100 years later
The ship’s warning siren blared out. Sara hauled herself from her chair and scrambled towards the mess hall. Misfunctioning sirens, again. Only it wasn’t.
Armed and armoured guards stood at the entrance to the hall. Joss and Chu, it looked like, but she was waved through before she could say hello. As she looked around, everyone seemed to be in a similar state of disarray to herself. Some had clearly got out of bed, or the aquarec tank.
Ginko sat in the middle of the room, propped up on a large crate like it was a throne. She looked to be in charge of proceedings. The air crackled with tension. Despite the ominous feeling that this was some kind of mutiny, Shar was there, at the side, with the usual piles of manifests. It was as if Captain Kya-dono had received word that the usual all hands meeting was too dull, and had drafted Ginko in to give it some pep. On the other hand, there was that ominous sense of mutiny.
“Sara?” Ginko’s was curt. “I think that’s the last.” Kya-dono was, also ominously, not present.
Ginko turned slowly to survey the gathered colonists and started what felt like a pre-prepared speech.
“One hundred years yesterday, this ship left a small blue-green planet, known as earth. We all have the digitoids of families that still exist back there, ancestors we will never be reunited with.
“Our mission is a bold and brave one. We have been sent to rescue a dying species. The thrumbo lives for hundreds of years, and they are getting weaker with each successive generation. Who would have thought that a rare herb found only on Earth” - her tone was odd as she spat out the name of their Mother-world a second time - “would be the one thing that could stop the rot and start the next generation of thrumbo back on the road to genetic recovery. And on hearing this from the Oomazhi, our ancestors rushed to volunteer to help, out of the follow-love we have for all galactic life.... and the chance to get our hands on advanced mech tech by getting into the Oomazhi’s good books, of course.
“Our great-grandparents set off one hundred years ago yesterday, in these stifling conditions that so effectively reduce our live span. They trained our grandparents and our parents as they started to die off. We were born on this ship, into this life, to carry on the torch so that our children’s children can be the ones to deliver the cryo-preserved root to Taoro, into the mouths of the next wave of baby Thrumbos.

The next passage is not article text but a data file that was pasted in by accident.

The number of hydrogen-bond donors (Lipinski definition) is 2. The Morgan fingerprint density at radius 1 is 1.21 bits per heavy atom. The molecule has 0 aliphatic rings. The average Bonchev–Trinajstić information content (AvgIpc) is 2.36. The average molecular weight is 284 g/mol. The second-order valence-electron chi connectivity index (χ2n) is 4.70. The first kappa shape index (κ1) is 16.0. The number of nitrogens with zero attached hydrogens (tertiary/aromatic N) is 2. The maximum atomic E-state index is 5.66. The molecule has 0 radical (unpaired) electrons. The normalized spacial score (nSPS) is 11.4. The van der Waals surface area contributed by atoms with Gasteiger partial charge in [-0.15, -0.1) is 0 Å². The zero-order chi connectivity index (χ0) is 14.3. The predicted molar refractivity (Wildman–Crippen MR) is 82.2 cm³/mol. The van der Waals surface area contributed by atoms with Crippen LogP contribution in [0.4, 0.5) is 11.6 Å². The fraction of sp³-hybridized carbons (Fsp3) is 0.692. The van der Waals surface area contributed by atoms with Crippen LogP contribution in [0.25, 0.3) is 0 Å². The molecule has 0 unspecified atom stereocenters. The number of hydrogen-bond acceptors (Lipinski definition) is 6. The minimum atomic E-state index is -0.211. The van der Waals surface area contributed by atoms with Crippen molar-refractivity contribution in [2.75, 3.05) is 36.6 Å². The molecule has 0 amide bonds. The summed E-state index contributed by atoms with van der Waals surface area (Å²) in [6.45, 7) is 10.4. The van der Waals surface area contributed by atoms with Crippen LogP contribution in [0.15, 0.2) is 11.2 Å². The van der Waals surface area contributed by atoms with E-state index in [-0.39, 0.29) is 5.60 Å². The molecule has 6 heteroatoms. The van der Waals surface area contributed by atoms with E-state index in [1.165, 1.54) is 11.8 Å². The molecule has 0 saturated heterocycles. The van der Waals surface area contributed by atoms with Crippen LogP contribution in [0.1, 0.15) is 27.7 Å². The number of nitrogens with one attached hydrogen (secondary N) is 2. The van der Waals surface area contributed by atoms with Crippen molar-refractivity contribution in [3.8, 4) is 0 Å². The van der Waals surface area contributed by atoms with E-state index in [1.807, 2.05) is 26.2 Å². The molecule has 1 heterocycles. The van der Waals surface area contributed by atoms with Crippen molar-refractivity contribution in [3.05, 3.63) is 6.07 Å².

“So here we are on our historic quest. Only” she paused a long time for dramatic effect and drew the next few words out “no-one asked me if I wanted to save a takking Thrumbo.”
And then all hell broke loose.
Evenings are like retirement
I’ve learnt a new meditation idea. We are upset when reality doesn’t match our expectations. This seems to be pretty straightforwardly true - I’m upset when my dog dies because I didn’t want it to be dead.
So why am I upset when I am tired in the evening? I think this has to do with the joy of waking up to a new day with many creative projects to undertake, and deferring them until the evening after paid work is completed. Imagine! I think, How Delightful the evening will be when I can work with wild abandon on whatever I like. How I Will Enjoy My Life Then.
And then the evening arrives, and I am tired, too tired to even cook myself dinner, and I feel that the day is gone and all I have to look forward to is a repeat of this tomorrow. (Until The Weekend!)
This reminds of the oft-cited challenge of retirement. We spend our whole lives looking forward to it, and then it is slightly boring and too much all in one go. The solution to retirement is to spend your money, and time, earlier and more frequently and, similarly, the answer to Fix My Evening Issue is to enjoy the day more, not bemoan my bemoaning of the evening.